Customers will give their feedback good or bad, this information needs to be collected and used to better your product or service. Provide an avenue where customers can give you their feedback, i.e. survey, comment card. Have policies and procedures in place for handling customer complaints. Ensure all members of the company are aware of these policies and procedures. If providing refunds ensure these are processed in a timely manner. Remember lack of customer service will come back to haunt your company.

7. Limiting Business

Many companies start off with one product or service being offered and quickly realize that they have a spin-off product or service opportunity on their hands. For instance, you start a fresh cut firewood company. After several months in business, you keep hearing the same feedback from customers “gee, I really wish your company delivered. I hate driving in the snow”. Bingo! You listen to your customers and start offering delivery service and see sales increase 300%.

Look into the future growth and sales of your company; do not let your business stagnate. Change is inevitable. In order to survive your company must change and adapt to the marketplace. Limiting your business and wearing blinders will suffocate your companies potential. Small business owners must resist the “I am only a small business” frame of mind. You are not small you are a specialty company. You are not small; you offer personalized service and call your customers by name.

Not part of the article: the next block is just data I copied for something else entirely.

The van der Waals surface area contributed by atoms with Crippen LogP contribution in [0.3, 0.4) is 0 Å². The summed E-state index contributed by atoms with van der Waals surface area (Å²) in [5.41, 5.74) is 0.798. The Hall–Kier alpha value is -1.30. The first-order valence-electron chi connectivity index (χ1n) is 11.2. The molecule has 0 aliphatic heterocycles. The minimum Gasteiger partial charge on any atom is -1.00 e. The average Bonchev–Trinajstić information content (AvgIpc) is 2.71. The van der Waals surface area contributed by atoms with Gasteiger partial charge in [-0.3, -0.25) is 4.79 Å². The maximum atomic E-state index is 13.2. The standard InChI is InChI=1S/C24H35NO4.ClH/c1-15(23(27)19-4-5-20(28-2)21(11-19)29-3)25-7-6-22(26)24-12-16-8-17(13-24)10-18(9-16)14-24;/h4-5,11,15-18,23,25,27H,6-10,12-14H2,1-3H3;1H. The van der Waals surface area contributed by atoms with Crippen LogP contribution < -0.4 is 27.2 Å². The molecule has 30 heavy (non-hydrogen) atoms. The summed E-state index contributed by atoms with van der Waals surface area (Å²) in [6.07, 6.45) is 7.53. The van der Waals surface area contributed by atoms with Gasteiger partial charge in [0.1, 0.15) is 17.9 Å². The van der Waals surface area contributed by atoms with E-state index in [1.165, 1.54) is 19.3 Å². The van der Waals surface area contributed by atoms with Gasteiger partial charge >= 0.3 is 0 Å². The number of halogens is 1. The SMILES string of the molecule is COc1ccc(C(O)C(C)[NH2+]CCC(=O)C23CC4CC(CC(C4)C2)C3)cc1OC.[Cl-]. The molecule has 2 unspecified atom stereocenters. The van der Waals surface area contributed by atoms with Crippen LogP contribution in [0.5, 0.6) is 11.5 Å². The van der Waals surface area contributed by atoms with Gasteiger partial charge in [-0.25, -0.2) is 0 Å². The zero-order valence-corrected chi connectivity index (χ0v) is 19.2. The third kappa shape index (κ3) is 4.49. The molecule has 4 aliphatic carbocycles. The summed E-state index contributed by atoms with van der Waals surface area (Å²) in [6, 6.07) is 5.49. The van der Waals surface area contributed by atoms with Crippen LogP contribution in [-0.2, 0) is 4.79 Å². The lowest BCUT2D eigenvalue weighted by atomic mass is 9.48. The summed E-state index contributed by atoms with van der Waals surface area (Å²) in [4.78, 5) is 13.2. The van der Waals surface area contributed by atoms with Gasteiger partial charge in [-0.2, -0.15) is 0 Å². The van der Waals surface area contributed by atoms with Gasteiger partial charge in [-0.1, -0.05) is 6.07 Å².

8. Hiring for Wrong Reasons

Owners of companies must resist hiring employees for the wrong reasons. Employees must have the skills necessary to perform their job duties efficiently. Your friends-friends daughter may be a great person, but do not hire her as a favor to a friend. Hire her because she has the skill set you are looking for. Hiring out of convenience or obligation will not help you achieve your goals.